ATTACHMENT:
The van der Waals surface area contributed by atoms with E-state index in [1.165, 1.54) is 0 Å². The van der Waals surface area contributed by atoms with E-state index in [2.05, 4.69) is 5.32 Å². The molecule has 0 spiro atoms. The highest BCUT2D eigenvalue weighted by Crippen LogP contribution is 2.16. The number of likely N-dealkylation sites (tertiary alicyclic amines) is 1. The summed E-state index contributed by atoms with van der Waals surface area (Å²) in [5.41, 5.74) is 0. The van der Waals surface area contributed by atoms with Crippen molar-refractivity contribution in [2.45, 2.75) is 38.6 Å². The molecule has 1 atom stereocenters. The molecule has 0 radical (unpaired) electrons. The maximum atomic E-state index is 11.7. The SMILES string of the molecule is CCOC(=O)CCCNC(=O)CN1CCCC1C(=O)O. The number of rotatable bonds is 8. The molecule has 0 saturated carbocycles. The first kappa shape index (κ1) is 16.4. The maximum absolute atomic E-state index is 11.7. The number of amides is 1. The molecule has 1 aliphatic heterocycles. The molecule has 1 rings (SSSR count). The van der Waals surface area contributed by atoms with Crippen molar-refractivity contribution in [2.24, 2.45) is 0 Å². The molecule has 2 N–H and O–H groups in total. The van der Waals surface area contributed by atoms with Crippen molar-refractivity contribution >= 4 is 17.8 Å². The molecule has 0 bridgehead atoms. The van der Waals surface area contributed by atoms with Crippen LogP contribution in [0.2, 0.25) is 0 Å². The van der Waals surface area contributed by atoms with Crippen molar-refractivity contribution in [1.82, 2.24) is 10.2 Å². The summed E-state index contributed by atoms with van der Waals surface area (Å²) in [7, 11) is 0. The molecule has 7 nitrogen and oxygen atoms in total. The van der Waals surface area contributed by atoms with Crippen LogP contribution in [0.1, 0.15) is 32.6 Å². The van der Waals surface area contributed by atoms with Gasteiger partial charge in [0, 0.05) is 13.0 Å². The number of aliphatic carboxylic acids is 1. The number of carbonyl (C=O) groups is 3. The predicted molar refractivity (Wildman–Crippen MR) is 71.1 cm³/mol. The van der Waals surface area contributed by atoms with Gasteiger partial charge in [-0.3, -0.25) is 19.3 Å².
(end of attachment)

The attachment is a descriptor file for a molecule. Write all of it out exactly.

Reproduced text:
The van der Waals surface area contributed by atoms with E-state index in [1.165, 1.54) is 0 Å². The van der Waals surface area contributed by atoms with E-state index in [2.05, 4.69) is 5.32 Å². The molecule has 0 spiro atoms. The highest BCUT2D eigenvalue weighted by Crippen LogP contribution is 2.16. The number of likely N-dealkylation sites (tertiary alicyclic amines) is 1. The summed E-state index contributed by atoms with van der Waals surface area (Å²) in [5.41, 5.74) is 0. The van der Waals surface area contributed by atoms with Crippen molar-refractivity contribution in [2.45, 2.75) is 38.6 Å². The molecule has 1 atom stereocenters. The molecule has 0 radical (unpaired) electrons. The maximum atomic E-state index is 11.7. The SMILES string of the molecule is CCOC(=O)CCCNC(=O)CN1CCCC1C(=O)O. The number of rotatable bonds is 8. The molecule has 0 saturated carbocycles. The first kappa shape index (κ1) is 16.4. The maximum absolute atomic E-state index is 11.7. The number of amides is 1. The molecule has 1 aliphatic heterocycles. The molecule has 1 rings (SSSR count). The van der Waals surface area contributed by atoms with Crippen molar-refractivity contribution in [2.24, 2.45) is 0 Å². The molecule has 2 N–H and O–H groups in total. The van der Waals surface area contributed by atoms with Crippen molar-refractivity contribution >= 4 is 17.8 Å². The molecule has 0 bridgehead atoms. The van der Waals surface area contributed by atoms with Crippen LogP contribution in [0.2, 0.25) is 0 Å². The van der Waals surface area contributed by atoms with Crippen molar-refractivity contribution in [1.82, 2.24) is 10.2 Å². The summed E-state index contributed by atoms with van der Waals surface area (Å²) in [7, 11) is 0. The molecule has 7 nitrogen and oxygen atoms in total. The van der Waals surface area contributed by atoms with Crippen LogP contribution in [0.1, 0.15) is 32.6 Å². The van der Waals surface area contributed by atoms with Gasteiger partial charge in [0, 0.05) is 13.0 Å². The number of aliphatic carboxylic acids is 1. The number of carbonyl (C=O) groups is 3. The predicted molar refractivity (Wildman–Crippen MR) is 71.1 cm³/mol. The van der Waals surface area contributed by atoms with Gasteiger partial charge in [-0.3, -0.25) is 19.3 Å².